This is one council house that even the rich would love to live in
It's not your typical council house. A City of Cape Town bungalow on Clifton's fourth beach goes under the hammer later this month in what promises to be one of the most unexpected property deals in recent years – and one of the most expensive.
It is still unclear how the city came to own one of Clifton's original beach bungalows‚ which rarely change hands‚ and for exorbitant sums when they do. It is also unclear why the property has sat unoccupied for some time when it could have been generating much-needed income.
However‚ the city on Monday confirmed the two-bedroom‚ 357m² property overlooking Fourth Beach is indeed up for sale‚ in line with its policy of disposing of non-core assets.
“In the past three financial years (2014/15 to 2016/17)‚ the city has sold and transferred 163 properties that are no longer required for municipal services‚” said Stuart Diamond‚ City of Cape Town Mayoral Committee Member for Assets and Facilities Management.
He said properties were identified for sale on a continuous basis.
“Properties are disposed of for a number of different uses and purposes including residential‚ social care (churches‚ crèches)‚ other government uses‚ business and industrial use‚ among others depending on the applicable or proposed zoning of the property‚” Diamond said.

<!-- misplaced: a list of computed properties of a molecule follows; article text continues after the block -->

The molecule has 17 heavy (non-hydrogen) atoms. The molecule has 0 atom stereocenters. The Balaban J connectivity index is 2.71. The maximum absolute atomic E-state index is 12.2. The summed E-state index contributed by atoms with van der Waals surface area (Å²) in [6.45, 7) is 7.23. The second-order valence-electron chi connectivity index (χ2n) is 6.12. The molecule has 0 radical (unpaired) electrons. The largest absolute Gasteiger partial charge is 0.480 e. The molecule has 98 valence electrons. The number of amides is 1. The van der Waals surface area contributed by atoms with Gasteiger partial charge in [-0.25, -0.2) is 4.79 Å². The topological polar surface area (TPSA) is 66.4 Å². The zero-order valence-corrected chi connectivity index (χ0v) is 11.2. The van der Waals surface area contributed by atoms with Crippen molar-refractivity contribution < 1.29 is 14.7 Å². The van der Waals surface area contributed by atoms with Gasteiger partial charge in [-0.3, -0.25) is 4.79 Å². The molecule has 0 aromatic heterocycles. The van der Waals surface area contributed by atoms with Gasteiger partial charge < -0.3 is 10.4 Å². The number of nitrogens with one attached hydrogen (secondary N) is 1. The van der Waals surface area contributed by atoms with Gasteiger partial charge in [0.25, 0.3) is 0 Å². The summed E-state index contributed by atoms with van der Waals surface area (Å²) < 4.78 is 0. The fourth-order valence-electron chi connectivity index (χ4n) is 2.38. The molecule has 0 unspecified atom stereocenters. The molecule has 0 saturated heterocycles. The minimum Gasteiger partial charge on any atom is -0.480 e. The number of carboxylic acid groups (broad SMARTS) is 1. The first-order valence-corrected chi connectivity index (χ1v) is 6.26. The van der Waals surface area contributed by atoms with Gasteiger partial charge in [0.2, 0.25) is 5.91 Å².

The Clifton property is one of several due to be auctioned by ClareMart at Cape Town's One & Only Hotel on March 27‚ according to ClareMart general executive director Andrew Koch.
“It has been standing empty for some time and is completely surplus‚” Koch said. “Everyone is saying why didn’t they just Airbnb the property.”
“There are very few old existing Clifton bungalows left and this is one of them. It is not often that council owns such a property‚ and it is even more rare that council puts it up for sale‚” Koch said‚ adding that he was fielding a steady stream of enquiries from both potential developers and private individuals.
He said the current single-residential zoning allowed for a significant renovation.
“Therein lies the potential‚” Koch said. He declined to estimate a selling price‚ but conceded it would represent “a decent amount of money (the city) could add to the coffers.”
The bungalow sale has also drawn comment from Tony Ehrenreich‚ Cosatu Western Cape secretary‚ who believes the Clifton site should be used to promote integrate housing.
Diamond said properties deemed suitable for social housing were withdrawn from the disposal programme.